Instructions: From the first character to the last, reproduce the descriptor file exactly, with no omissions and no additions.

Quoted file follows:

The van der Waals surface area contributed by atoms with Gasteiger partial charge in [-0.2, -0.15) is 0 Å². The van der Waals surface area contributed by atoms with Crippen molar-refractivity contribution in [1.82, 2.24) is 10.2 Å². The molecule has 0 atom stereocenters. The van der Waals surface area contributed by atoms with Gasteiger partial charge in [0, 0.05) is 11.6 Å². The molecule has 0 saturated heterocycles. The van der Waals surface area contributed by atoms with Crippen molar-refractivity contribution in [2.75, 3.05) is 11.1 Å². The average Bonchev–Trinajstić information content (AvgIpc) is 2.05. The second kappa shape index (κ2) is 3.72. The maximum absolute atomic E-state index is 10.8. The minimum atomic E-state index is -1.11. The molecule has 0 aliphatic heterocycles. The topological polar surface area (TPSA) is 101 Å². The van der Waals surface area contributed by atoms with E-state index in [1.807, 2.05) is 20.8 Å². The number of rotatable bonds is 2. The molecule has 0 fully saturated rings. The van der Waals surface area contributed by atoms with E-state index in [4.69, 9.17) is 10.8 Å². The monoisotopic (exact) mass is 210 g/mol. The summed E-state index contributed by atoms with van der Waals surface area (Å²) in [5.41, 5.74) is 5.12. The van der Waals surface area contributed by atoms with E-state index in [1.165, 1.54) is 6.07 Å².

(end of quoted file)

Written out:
The van der Waals surface area contributed by atoms with Gasteiger partial charge in [-0.2, -0.15) is 0 Å². The van der Waals surface area contributed by atoms with Crippen molar-refractivity contribution in [1.82, 2.24) is 10.2 Å². The molecule has 0 atom stereocenters. The van der Waals surface area contributed by atoms with Gasteiger partial charge in [0, 0.05) is 11.6 Å². The molecule has 0 saturated heterocycles. The van der Waals surface area contributed by atoms with Crippen molar-refractivity contribution in [2.75, 3.05) is 11.1 Å². The average Bonchev–Trinajstić information content (AvgIpc) is 2.05. The second kappa shape index (κ2) is 3.72. The maximum absolute atomic E-state index is 10.8. The minimum atomic E-state index is -1.11. The molecule has 0 aliphatic heterocycles. The topological polar surface area (TPSA) is 101 Å². The van der Waals surface area contributed by atoms with E-state index in [1.807, 2.05) is 20.8 Å². The number of rotatable bonds is 2. The molecule has 0 fully saturated rings. The van der Waals surface area contributed by atoms with E-state index in [4.69, 9.17) is 10.8 Å². The monoisotopic (exact) mass is 210 g/mol. The summed E-state index contributed by atoms with van der Waals surface area (Å²) in [5.41, 5.74) is 5.12. The van der Waals surface area contributed by atoms with E-state index in [1.165, 1.54) is 6.07 Å².